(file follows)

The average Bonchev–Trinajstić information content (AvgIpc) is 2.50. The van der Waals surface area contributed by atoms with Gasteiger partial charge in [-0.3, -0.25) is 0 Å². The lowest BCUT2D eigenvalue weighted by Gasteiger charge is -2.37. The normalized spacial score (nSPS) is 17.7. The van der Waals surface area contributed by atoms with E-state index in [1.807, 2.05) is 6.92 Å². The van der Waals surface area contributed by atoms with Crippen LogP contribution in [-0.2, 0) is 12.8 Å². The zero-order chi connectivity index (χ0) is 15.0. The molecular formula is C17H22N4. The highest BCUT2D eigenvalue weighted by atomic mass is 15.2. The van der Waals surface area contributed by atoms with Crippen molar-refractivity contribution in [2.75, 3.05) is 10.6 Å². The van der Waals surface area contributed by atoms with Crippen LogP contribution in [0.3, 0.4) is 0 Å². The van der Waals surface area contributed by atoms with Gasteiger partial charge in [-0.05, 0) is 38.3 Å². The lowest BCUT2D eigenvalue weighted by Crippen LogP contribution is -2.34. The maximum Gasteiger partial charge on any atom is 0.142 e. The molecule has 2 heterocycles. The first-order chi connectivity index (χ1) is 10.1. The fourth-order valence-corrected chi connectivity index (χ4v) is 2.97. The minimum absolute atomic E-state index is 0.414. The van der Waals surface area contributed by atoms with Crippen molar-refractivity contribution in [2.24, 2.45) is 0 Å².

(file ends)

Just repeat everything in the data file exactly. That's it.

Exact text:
The average Bonchev–Trinajstić information content (AvgIpc) is 2.50. The van der Waals surface area contributed by atoms with Gasteiger partial charge in [-0.3, -0.25) is 0 Å². The lowest BCUT2D eigenvalue weighted by Gasteiger charge is -2.37. The normalized spacial score (nSPS) is 17.7. The van der Waals surface area contributed by atoms with E-state index in [1.807, 2.05) is 6.92 Å². The van der Waals surface area contributed by atoms with Crippen LogP contribution in [-0.2, 0) is 12.8 Å². The zero-order chi connectivity index (χ0) is 15.0. The molecular formula is C17H22N4. The highest BCUT2D eigenvalue weighted by atomic mass is 15.2. The van der Waals surface area contributed by atoms with Crippen molar-refractivity contribution in [2.75, 3.05) is 10.6 Å². The van der Waals surface area contributed by atoms with Crippen LogP contribution in [0.3, 0.4) is 0 Å². The van der Waals surface area contributed by atoms with Gasteiger partial charge in [-0.05, 0) is 38.3 Å². The lowest BCUT2D eigenvalue weighted by Crippen LogP contribution is -2.34. The maximum Gasteiger partial charge on any atom is 0.142 e. The molecule has 2 heterocycles. The first-order chi connectivity index (χ1) is 10.1. The fourth-order valence-corrected chi connectivity index (χ4v) is 2.97. The minimum absolute atomic E-state index is 0.414. The van der Waals surface area contributed by atoms with Crippen molar-refractivity contribution in [2.24, 2.45) is 0 Å².